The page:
This tunnel would be the first of its kind in the world. It is absurd to experiment with the world’s largest surface freshwater system.
Independent experts have raised serious environmental and feasibility concerns about the tunnel plan. The proposed tunnel will run through ecologically significant coastal wetlands. Furthermore, more than 75 per cent of the tunnel area they plan to drill through is in “very poor” or “poor” quality rock conditions, which increases the risk of construction instability.
And frighteningly, there is also a risk of explosions due to the presence of methane gas on the lakebed. An explosion on the lakebed of the Great Lakes is a horrifying thought.
The reality is that we can meet our crude oil energy needs without Line 5. The majority of the crude oil now moving through Line 5 can be redirected to another existing pipeline: Line 78. This solution ensures all regions served by Line 5 will adequately meet their energy needs, and only requires minor retrofits and retooling of the existing pipeline network.
Enbridge’s claim that the Mainline system is at maximum capacity contradicts its own data. According to data submitted by Enbridge to the Canadian Energy Regulator, roughly 650,000 barrels per day of crude oil are travelling to Sarnia, Ont., through both Line 5 and Line 78. The majority of that could be transported by Line 78 alone, with just one to two rail trains a day and/or less than one marine tanker a day, on routes already moving crude oil.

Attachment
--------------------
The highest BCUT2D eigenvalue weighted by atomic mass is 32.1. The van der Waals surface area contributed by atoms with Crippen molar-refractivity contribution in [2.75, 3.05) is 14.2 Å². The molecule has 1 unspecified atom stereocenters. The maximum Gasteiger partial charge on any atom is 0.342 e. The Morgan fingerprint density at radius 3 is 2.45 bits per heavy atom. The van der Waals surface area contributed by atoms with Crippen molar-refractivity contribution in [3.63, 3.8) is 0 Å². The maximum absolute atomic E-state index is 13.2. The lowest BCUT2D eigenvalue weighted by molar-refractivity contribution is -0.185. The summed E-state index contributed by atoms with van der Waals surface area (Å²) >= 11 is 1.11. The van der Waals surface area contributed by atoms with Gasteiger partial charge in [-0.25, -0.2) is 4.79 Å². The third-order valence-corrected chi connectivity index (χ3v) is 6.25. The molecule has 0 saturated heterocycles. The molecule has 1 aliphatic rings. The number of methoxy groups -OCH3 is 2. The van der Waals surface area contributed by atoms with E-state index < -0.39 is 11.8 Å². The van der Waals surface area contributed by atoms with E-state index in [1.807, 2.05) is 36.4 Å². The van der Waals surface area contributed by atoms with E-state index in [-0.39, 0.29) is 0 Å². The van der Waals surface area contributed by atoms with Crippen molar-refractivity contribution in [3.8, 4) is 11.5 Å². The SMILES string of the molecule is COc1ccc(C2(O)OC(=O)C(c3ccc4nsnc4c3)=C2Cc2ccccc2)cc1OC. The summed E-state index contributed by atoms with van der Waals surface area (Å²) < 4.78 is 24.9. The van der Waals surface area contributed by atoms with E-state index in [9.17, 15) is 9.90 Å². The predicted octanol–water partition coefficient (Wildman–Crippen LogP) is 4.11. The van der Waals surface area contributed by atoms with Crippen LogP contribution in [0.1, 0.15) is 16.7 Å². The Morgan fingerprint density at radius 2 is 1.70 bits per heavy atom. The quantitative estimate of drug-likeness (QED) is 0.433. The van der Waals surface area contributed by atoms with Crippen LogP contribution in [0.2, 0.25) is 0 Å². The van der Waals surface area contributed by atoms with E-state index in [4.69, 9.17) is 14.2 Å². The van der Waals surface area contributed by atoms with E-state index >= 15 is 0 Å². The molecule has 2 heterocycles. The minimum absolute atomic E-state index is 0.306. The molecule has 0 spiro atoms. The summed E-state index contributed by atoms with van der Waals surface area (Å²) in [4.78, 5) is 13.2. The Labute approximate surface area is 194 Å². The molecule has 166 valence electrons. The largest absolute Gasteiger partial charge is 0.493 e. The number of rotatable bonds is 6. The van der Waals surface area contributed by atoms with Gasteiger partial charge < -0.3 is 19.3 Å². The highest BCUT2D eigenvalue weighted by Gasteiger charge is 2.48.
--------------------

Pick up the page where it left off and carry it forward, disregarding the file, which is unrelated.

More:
Indigenous nations and Great Lakes advocates have been raising the alarm bells for over a decade about this ecological disaster in the making. During that time, Enbridge has had years to work with the impacted parties and develop a plan to shut down Line 5. Instead, it continues to delay action to protect the Great Lakes and distracts decision-makers with false solutions.
In the face of a climate breakdown, we cannot afford projects such as the tunnel or reroute if we hope to limit warming and avoid the worst impacts of climate change. Demand for oil and gas is expected to peak by the late 2020s to early 2030s. By then, both the reroute and tunnel will become sunk investments and stranded assets. Devastatingly, both projects will have left irreparable scars on the land and communities.
We must act in the best interest of the Great Lakes and the more than 40 million people who rely on them. Both Canada and the United States must support a planned and permanent shutdown of Line 5.
The Great Lakes are essential for all life in this part of the world.
Line 5 is not.
Michelle Woodhouse is the water program manager at Environmental Defence and a Métis-British Canadian water protector. Her Métis roots come from a place called manitou sakhahigan (Lac Ste. Anne, Alta.). Michelle leads a campaign to shut down the Line 5 pipeline and works alongside Indigenous nations and settler allies to protect the Great Lakes for the seven generations to come. Michelle sees water as a living relation and is passionate about environmental justice and climate justice.